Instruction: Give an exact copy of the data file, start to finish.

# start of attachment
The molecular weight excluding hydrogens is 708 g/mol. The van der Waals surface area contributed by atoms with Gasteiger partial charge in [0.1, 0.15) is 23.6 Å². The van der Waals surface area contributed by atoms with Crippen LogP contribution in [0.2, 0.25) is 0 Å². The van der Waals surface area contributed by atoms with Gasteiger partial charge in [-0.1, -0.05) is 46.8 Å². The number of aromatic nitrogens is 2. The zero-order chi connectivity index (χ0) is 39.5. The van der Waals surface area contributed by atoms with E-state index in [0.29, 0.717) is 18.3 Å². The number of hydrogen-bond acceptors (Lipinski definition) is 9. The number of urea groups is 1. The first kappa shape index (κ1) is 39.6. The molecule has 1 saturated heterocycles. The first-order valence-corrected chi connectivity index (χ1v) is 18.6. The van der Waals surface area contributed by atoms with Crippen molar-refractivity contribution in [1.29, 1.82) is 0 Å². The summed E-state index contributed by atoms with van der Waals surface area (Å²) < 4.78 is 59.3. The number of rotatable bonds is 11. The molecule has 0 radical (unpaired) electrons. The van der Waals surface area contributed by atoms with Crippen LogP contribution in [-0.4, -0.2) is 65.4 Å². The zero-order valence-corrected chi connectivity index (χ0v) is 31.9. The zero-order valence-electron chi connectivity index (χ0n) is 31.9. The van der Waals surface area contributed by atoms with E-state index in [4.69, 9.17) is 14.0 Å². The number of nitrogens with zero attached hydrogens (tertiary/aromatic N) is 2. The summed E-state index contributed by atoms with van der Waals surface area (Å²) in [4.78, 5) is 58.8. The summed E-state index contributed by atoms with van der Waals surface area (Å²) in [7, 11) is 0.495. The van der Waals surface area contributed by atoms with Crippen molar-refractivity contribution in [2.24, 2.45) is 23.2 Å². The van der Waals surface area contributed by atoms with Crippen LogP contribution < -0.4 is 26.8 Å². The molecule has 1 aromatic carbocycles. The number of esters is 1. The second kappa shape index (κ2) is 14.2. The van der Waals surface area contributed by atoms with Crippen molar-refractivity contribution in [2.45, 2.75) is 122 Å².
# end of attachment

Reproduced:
The molecular weight excluding hydrogens is 708 g/mol. The van der Waals surface area contributed by atoms with Gasteiger partial charge in [0.1, 0.15) is 23.6 Å². The van der Waals surface area contributed by atoms with Crippen LogP contribution in [0.2, 0.25) is 0 Å². The van der Waals surface area contributed by atoms with Gasteiger partial charge in [-0.1, -0.05) is 46.8 Å². The number of aromatic nitrogens is 2. The zero-order chi connectivity index (χ0) is 39.5. The van der Waals surface area contributed by atoms with E-state index in [0.29, 0.717) is 18.3 Å². The number of hydrogen-bond acceptors (Lipinski definition) is 9. The number of urea groups is 1. The first kappa shape index (κ1) is 39.6. The molecule has 1 saturated heterocycles. The first-order valence-corrected chi connectivity index (χ1v) is 18.6. The van der Waals surface area contributed by atoms with Crippen molar-refractivity contribution in [1.29, 1.82) is 0 Å². The summed E-state index contributed by atoms with van der Waals surface area (Å²) < 4.78 is 59.3. The number of rotatable bonds is 11. The molecule has 0 radical (unpaired) electrons. The van der Waals surface area contributed by atoms with Crippen LogP contribution in [-0.4, -0.2) is 65.4 Å². The zero-order valence-corrected chi connectivity index (χ0v) is 31.9. The zero-order valence-electron chi connectivity index (χ0n) is 31.9. The van der Waals surface area contributed by atoms with E-state index in [4.69, 9.17) is 14.0 Å². The number of nitrogens with zero attached hydrogens (tertiary/aromatic N) is 2. The summed E-state index contributed by atoms with van der Waals surface area (Å²) in [4.78, 5) is 58.8. The summed E-state index contributed by atoms with van der Waals surface area (Å²) in [7, 11) is 0.495. The van der Waals surface area contributed by atoms with Crippen molar-refractivity contribution in [2.24, 2.45) is 23.2 Å². The van der Waals surface area contributed by atoms with Crippen LogP contribution < -0.4 is 26.8 Å². The molecule has 1 aromatic carbocycles. The number of esters is 1. The second kappa shape index (κ2) is 14.2. The van der Waals surface area contributed by atoms with Crippen molar-refractivity contribution in [2.45, 2.75) is 122 Å².